Event marketing: The blog event

Event marketing: targetting bloggers
Event marketing: targetting bloggers

A growing number of brands are increasing their investment in ways of reaching out to relevant bloggers, and are placing face-to-face interaction at the heart of this strategy, writes Nicola Clark.

The emergence of blogs as a vital media channel for brands is a trend that marketers simply cannot afford to ignore. From travel and fashion to gadgets and financial advice, blogs have firmly established themselves as a thriving, highly personalised way for brands to connect with consumers. In line with this, a growing number of companies are launching events to specifically reach this vibrant market of writers with the aim of gaining greater exposure online.

However, navigating the blogosphere and knowing where to start when it comes to creating events for bloggers is a tricky challenge for marketers.

At the time of writing, the latest statistics from automated trend discovery system BlogPulse revealed that 58,926 new blogs had been identified in the past 24 hours. This constantly changing landscape means that even creating a guest list for any such event is a headache. Nonetheless, social media channels such as Twitter have made it easier for brands to connect with bloggers and customers (see box, below).

Robin Grant, managing director at social media agency We Are Social, contends that creating good events targeting bloggers is all about planning. 'The key is to determine what your business objectives are and then create a strategy that will meet them,' he says.

Grant also warns against simply tagging on bloggers to existing events for journalists, instead of creating bespoke events targeting carefully selected individuals. 'All too many PR agencies have a list of friendly bloggers they invite to any given event, while we create a bespoke list for every event,' he adds.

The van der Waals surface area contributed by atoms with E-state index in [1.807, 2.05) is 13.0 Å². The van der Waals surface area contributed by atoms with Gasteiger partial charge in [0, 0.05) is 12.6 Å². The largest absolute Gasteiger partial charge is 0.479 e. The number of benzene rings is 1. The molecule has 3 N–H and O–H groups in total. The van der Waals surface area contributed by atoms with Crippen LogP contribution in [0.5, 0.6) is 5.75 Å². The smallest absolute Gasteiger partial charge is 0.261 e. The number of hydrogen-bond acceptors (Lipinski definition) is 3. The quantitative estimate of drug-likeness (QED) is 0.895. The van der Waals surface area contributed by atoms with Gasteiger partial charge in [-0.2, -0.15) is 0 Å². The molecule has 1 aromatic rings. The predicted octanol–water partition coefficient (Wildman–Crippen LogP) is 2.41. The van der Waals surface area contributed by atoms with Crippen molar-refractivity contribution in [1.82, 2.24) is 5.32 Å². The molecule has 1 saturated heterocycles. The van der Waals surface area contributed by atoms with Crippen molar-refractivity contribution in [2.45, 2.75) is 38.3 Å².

Although the blogger landscape can be difficult to navigate, some brands have successfully tailored guest lists and created events for bloggers in-house. One such example is specialist socks and tights retailer Tabio.

Matthew Drinkwater, its operations director, says that while several brands employ external PR companies or specialist agencies to conduct their blogger outreach programmes, Tabio Europe controls all its activity in-house. 'The intimacy between us and our bloggers is important to us,' he adds. 'For example, we can explain directly to bloggers such as Suzy Lau at Style Bubble why it is that certain products are available in Japan but not yet in the UK.'

Tough challenge

This month, Tabio launched its first event specifically for bloggers in its store in London's Kensington (see above). Drinkwater describes this as a natural progression. 'We shouldn't separate the shop floor and social media,' he says. 'We have the same time for our customers and bloggers, whether they are in-store or on Twitter.'

However, creating branded events or inviting bloggers to get involved with existing ones can be challenging, as Nokia found out. When blogger Muireann Carey-Campbell was approached by the mobile-phone manufacturer's PR agency, Mission, to see whether she would like to run in a half-marathon event that Nokia was sponsoring as part of its Outdoor Series, and blog about her preparations for it, she knew she had to fully commit to the project.

Over the next four months Carey-Campbell trained and blogged passionately about her dedicated regime. Unfortunately, her commitment was not matched by Mission and Nokia; just days before the event, she was left without the kit, race place, travel or accommodation they had promised. She subsequently published a letter of complaint on her blog, naming and shaming both agency and brand; this quickly spread across the blogosphere.

So what can marketers learn from this debacle? Alexei Lee, social media director at brand experience agency BEcause, says that bloggers are rarely afforded the same courtesy as journalists when it comes to events, which can be counter-productive.

'The biggest problem many brands create for themselves is making bloggers feel sidelined, by ignoring them or not giving them the same treatment as more traditional journalists,' he warns.

In the social media sphere, where offending brands can be quickly and publicly identified and denounced, creating a bad event is the worst mistake a brand can make.